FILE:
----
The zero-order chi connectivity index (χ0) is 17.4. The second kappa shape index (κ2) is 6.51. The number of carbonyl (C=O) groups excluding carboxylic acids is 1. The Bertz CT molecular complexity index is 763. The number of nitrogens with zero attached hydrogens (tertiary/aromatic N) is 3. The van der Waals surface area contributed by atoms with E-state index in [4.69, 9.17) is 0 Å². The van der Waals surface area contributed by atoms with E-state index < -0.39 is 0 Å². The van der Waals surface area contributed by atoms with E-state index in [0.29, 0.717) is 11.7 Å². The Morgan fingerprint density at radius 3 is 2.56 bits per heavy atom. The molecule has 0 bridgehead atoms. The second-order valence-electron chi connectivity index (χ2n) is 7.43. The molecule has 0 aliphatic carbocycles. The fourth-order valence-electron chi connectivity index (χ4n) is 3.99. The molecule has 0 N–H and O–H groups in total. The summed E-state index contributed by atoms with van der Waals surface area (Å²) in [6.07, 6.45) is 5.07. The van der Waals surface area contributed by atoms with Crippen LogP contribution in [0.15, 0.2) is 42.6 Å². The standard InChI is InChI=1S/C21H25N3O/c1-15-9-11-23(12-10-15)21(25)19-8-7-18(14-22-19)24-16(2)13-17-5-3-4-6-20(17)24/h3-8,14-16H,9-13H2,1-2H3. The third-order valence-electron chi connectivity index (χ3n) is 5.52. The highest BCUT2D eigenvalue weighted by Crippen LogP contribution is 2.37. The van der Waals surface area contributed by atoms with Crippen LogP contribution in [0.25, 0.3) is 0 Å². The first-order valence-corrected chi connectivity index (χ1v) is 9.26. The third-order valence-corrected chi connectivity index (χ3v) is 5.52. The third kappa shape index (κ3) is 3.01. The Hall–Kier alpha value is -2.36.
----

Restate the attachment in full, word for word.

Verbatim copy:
The zero-order chi connectivity index (χ0) is 17.4. The second kappa shape index (κ2) is 6.51. The number of carbonyl (C=O) groups excluding carboxylic acids is 1. The Bertz CT molecular complexity index is 763. The number of nitrogens with zero attached hydrogens (tertiary/aromatic N) is 3. The van der Waals surface area contributed by atoms with E-state index in [4.69, 9.17) is 0 Å². The van der Waals surface area contributed by atoms with E-state index < -0.39 is 0 Å². The van der Waals surface area contributed by atoms with E-state index in [0.29, 0.717) is 11.7 Å². The Morgan fingerprint density at radius 3 is 2.56 bits per heavy atom. The molecule has 0 bridgehead atoms. The second-order valence-electron chi connectivity index (χ2n) is 7.43. The molecule has 0 aliphatic carbocycles. The fourth-order valence-electron chi connectivity index (χ4n) is 3.99. The molecule has 0 N–H and O–H groups in total. The summed E-state index contributed by atoms with van der Waals surface area (Å²) in [6.07, 6.45) is 5.07. The van der Waals surface area contributed by atoms with Crippen LogP contribution in [0.15, 0.2) is 42.6 Å². The standard InChI is InChI=1S/C21H25N3O/c1-15-9-11-23(12-10-15)21(25)19-8-7-18(14-22-19)24-16(2)13-17-5-3-4-6-20(17)24/h3-8,14-16H,9-13H2,1-2H3. The third-order valence-electron chi connectivity index (χ3n) is 5.52. The highest BCUT2D eigenvalue weighted by Crippen LogP contribution is 2.37. The van der Waals surface area contributed by atoms with Crippen LogP contribution in [0.25, 0.3) is 0 Å². The first-order valence-corrected chi connectivity index (χ1v) is 9.26. The third-order valence-corrected chi connectivity index (χ3v) is 5.52. The third kappa shape index (κ3) is 3.01. The Hall–Kier alpha value is -2.36.